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Akira Hokuto: Defying Traditions and Societal Norms

Art created and contributed by L. Planas (TOFU + BEAST)
Guest contribution article by @LagerWhat

Akira Hokuto is a feminist icon. Not because she’s been in some of the greatest women’s matches of all time, held titles in numerous companies, or because she continued to wrestle after suffering a legit broken neck (watch her tag match against Kazue Nagahori and Yumi Ogura and try not to cringe when she takes that piledriver at 1:36). She is a feminist icon because she turned two fingers up at Japan’s conservative patriarchal culture, which dictated when women worked and when they stopped, whether they wanted to or not.

Japan’s postwar constitution, signed in 1946, established equality between the sexes, but life and culture has not yet lived up to this ideal. The notion of otoko wa shigoto, onna wa katei to shigoto (“men at work and women at home”) is at the core of traditional Japanese society: A woman’s role is to marry, have children, and be housewives in support of their husbands. Even in 2015, Japan is a “nation of housewives” and it’s generally accepted that women will leave the workforce after marriage. 70% of Japanese women stop working after their first children are born, due to financial and cultural restraints, as well as lack of childcare availability. Divorce is frowned upon and female divorcees are stigmatized for going against traditional values. It’s simply the woman’s job to be a housewife. This expectation to marry and tend house was evident in an unwritten rule at All Japan Women’s Pro-Wrestling (AJW) that required its wrestlers to retire from the ring when they turned 26 years old. For their health, so they can go home and start families.

Turn 26? Get out of the ring, get a ring on it,  and get in the kitchen!

Got married? Mazel tov! To the kitchen!

Had a baby? What kind of mother are you?!?!! Feed that baby and make your man some dinner. To the kitchen!

Abiding by such rules was not for Akira Hokuto. Starting her wrestling career at AJW in 1985, she quickly built a reputation for toughness, tenacity, and skill in promotions all over the world, working matches in LLPW, JWP, CMLL, GAEA, and WCW. She co-held the WWWA World Tag Team title on multiple occasions and won the top women’s titles in AJW, CMLL, and WCW.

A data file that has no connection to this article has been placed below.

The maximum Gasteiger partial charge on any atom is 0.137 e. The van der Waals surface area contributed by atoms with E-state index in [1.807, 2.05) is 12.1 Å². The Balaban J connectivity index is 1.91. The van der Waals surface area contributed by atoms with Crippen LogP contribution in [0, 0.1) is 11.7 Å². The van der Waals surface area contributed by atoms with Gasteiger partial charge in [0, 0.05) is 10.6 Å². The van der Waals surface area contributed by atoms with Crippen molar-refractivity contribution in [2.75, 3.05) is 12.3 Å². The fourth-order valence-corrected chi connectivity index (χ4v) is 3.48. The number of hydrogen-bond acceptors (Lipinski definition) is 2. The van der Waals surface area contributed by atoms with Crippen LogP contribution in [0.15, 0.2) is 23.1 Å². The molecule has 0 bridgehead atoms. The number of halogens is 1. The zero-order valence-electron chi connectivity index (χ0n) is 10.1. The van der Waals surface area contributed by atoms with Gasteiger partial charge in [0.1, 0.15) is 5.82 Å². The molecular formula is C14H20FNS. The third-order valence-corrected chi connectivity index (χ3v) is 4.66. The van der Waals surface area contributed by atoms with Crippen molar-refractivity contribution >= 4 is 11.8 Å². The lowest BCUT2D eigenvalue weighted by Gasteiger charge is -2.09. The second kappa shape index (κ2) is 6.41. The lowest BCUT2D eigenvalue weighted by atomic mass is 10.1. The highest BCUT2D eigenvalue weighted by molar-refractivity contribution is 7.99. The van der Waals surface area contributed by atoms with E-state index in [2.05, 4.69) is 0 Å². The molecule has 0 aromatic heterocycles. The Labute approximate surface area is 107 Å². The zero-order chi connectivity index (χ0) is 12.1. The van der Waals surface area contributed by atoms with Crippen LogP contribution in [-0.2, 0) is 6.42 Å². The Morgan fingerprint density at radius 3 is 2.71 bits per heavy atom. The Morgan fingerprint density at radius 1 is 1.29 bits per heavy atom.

In 1993, the year she turned 26 and reached AJW’s mandatory retirement age, Akira met Shinobu Kandori at Dream Slam I and battled what is arguably one of if not the greatest match in all of women’s wrestling. The bout, which ended with rounds of stiff punches, raised the bar for what was possible in women’s wrestling and earned a perfect five-star rating from The Wrestling Observer. Further flipping the bird to convention, she married a luchador, Máscara Mágica, and moved to Mexico, performing as Reina Jubuki in CMLL. Her skills and her star were too strong, too bold, and too bright to retire to the kitchen.

Returning to Japan a divorcee in 1994, Akira Hokuto faced Aja Kong in the main event of “Big Egg Wrestling Universe”, an inter-promotional show held in the Tokyo Dome; the all-women event had a $4 million gate. Without taking inflation into account, Big Egg out drew WrestleMania X-7, where Steve Austin beat The Rock ($3.5 million), and WrestleMania XIX, which saw Brock Lesnar pin Kurt Angle ($2.76 million). Who ever said women can’t draw?

1995 saw her WCW debut — and a new marriage, this time to NJPW’s Kensuke Sasaki, a legendary wrestler in his own right. Akira continued to wrestle and became WCW’s first — and only — women’s champion in 1996. Hokuto and Sasaki welcomed their first child, a son, in 1998. Returning to the ring after a brief maternity leave, she wrestled for three more years and had her farewell match in 2002.

Akira Hokuto defied tradition and societal norms. She wrestled, aged, married, divorced, remarried, had a baby, continued to wrestle, and left the ring when SHE felt the time was right, not when a conservative patriarchal culture (repeatedly) expected her to.

Feminist. Icon.